VHS recently contributed to an Engender round table exploring health inequalities as they affect women.
Engender is a feminist organisation working to address women’s inequality in Scotland. They are developing a Gender Matters Roadmap to set out concrete steps for advancing women’s equality over the next 10 to 15 years. The roadmap will build on their Gender Matters Manifesto. Engender organised the round table because they thought that women’s health inequalities is not something that many people, including their own organisation, had looked at very closely, and they were keen to explore the issues.
Participants heard from NHS Health Scotland’s Christine Duncan, who explained why gender is a determinant of health. Many health conditions, health behaviours, service access, and exposures to health risks from wider determinants vary by sex and gender. Gender inequality may be experienced by women in relation to the pay gap, occupational segregation, primary caring responsibilities for children/family, gender-based violence and less economic and political power, all of which can contribute to poor health. Prevalence of asthma and depressive illness is higher in women, and prevalence of auto-immune disorders is generally higher in women; specific examples include rheumatoid arthritis and multiple sclerosis. However, the incidence of coronary heart disease, suicide and diabetes is higher in men. And the incidence rate for stroke is higher in men – but mortality is higher in women. Christine shared her notes: Overview of inequalities in health experienced by women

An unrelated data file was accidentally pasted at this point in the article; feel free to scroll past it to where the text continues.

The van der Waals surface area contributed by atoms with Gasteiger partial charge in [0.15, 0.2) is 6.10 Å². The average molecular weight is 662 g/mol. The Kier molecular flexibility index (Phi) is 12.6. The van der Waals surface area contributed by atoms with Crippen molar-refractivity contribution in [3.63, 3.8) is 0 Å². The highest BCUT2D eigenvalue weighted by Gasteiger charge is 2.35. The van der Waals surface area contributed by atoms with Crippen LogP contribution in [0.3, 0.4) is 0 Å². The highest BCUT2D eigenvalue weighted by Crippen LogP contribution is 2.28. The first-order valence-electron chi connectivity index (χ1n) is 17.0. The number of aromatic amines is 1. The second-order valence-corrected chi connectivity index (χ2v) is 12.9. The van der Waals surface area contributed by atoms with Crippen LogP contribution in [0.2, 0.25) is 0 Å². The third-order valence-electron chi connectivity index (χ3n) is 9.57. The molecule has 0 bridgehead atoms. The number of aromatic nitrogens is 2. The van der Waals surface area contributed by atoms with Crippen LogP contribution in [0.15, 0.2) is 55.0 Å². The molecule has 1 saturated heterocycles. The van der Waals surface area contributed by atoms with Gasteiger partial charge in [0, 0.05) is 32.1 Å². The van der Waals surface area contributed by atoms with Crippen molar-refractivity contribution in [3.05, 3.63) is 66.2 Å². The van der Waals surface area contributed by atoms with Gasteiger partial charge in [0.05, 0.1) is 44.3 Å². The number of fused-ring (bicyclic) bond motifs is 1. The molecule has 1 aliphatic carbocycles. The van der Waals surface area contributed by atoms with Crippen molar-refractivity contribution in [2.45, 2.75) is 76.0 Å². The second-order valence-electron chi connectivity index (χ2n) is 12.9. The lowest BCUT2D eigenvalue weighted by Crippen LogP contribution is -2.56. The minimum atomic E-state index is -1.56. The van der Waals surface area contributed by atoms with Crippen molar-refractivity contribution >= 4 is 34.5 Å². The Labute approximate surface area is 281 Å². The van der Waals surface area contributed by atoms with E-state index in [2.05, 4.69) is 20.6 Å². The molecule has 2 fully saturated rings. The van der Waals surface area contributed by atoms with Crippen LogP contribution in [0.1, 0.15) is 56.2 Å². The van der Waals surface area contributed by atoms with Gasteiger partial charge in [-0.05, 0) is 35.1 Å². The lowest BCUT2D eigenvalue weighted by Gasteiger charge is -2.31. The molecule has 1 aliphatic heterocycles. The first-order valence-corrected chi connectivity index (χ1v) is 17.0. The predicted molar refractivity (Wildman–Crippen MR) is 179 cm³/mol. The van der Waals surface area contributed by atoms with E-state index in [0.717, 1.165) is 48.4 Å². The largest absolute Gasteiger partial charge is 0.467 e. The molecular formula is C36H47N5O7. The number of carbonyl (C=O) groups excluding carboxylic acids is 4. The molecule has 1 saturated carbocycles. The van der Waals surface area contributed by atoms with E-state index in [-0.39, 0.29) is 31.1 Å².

In advance of the roundtable VHS touched base with a number of voluntary organisations to seek their views. We have incorporated these into a paper: Women and Health Inequalities. One Parent Families Scotland sent us a paper, which you can read here: Single Mothers, Health and Inequalities.
Research shows that single mothers are more likely to report having poor health (13%) being disabled or having a long term condition (15%) and have a disabled child (17%) than parents in couple families, where the figures are 7%, 9% and 14% respectively. Where single parents are not in work, this is often due to their own or their child’s disability, 33 per cent of unemployed single parents have a disability or longstanding illness, and 34 per cent have a child with a disability.
The round table concluded that health inequalities are indeed a gender issue – for both men and women – and that strategies and interventions for addressing health inequalities need to take gender into account much more.